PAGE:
Chris Sander, Ph.D.Tri-Institutional Professor
Memorial Sloan-Kettering Cancer Center
Program Chairman and Director, Computational Biology Center
Dr. Sander works in computational and systems biology. His research combines theory and experiment to develop predictive models of biological systems and build tools that translate genomic data into biomedical knowledge and practice.
Lab members and their collaborators derive computational models of signaling networks in normal or cancer cells. They perform combinatorial perturbation experiments with rich molecular readout using perturbants, such as targeted drugs, and then optimize predictive accuracy and model simplicity. The resulting models can be used to design combinatorial interventions for investigational or therapeutic purposes, identify novel drug synergies, discover the specificity spectrum of drugs or redesign cellular circuits for synthetic biology.
To discover molecular processes characteristic of cancer subtypes and indicative of prognosis and response to therapy, lab members use high throughput data on gene expression and genetic variation from DNA chips, massively parallel sequencing and proteomic technologies, including reverse phase protein array and mass spectrometry. They then map these molecular profiles to pathway and interaction networks for analysis. The group actively participates in The Cancer Genome Atlas project, which is delivering, in unprecedented detail, information on the molecular characteristics of human cancers, with a focus on determining oncogenic alterations in biomolecular pathways.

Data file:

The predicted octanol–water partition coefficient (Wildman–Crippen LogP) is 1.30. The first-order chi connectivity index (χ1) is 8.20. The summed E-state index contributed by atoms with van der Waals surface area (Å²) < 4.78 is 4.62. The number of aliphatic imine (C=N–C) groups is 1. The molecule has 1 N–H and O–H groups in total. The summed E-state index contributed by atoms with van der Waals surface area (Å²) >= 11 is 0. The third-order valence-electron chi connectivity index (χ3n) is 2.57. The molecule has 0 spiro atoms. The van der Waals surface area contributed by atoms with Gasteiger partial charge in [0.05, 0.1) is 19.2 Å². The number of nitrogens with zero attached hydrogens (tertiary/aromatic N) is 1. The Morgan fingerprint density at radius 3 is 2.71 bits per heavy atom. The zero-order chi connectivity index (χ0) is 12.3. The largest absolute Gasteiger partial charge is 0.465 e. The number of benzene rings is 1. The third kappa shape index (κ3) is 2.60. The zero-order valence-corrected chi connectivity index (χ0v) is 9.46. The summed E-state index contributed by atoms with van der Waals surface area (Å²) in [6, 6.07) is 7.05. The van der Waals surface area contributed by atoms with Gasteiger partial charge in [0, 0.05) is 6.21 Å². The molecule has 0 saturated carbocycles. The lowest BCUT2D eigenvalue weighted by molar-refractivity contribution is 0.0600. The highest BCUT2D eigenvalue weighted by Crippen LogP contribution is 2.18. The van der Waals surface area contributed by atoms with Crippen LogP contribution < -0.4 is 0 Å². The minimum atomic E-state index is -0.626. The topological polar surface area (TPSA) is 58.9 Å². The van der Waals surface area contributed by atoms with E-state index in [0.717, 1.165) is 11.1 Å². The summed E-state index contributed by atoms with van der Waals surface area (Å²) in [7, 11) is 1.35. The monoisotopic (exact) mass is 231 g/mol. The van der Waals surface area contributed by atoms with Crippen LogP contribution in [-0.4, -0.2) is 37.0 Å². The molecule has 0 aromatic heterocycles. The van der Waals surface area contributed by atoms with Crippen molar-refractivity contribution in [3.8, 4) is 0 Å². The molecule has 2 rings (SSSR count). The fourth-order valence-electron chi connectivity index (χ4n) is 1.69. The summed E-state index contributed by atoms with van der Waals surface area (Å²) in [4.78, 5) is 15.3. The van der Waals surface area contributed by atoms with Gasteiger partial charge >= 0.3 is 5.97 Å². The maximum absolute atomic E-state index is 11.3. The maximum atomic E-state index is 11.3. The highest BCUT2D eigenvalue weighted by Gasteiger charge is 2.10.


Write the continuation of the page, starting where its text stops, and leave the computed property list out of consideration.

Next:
Dr. Sander and his collaborators have developed a powerful approach, adapted from statistical physics, to calculate evolutionary couplings between amino acid residues in a protein family. These can be used to identify functionally constrained residue interactions and, using distance geometry and simulated annealing, to predict the three-dimensional structure of proteins, including transmembrane proteins (www. EVfold.org). A new theory of evolutionary couplings based on this work is currently under development.
- Rajasethupathy, P. et al. Characterization of small RNAs in Aplysia reveals a role for miR-124 in constraining synaptic plasticity through CREB. Neuron 63, 803–817 (2009).
- Chitale, D. et al. An integrated genomic analysis of lung cancer reveals loss of DUSP4 in EGFR-mutant tumors. Oncogene 28, 2773–2783 (2009).
- Nelander, S. et al. Models from experiments: Combinatorial drug perturbations of cancer cells. Mol. Syst. Biol. 4, 216 (2008).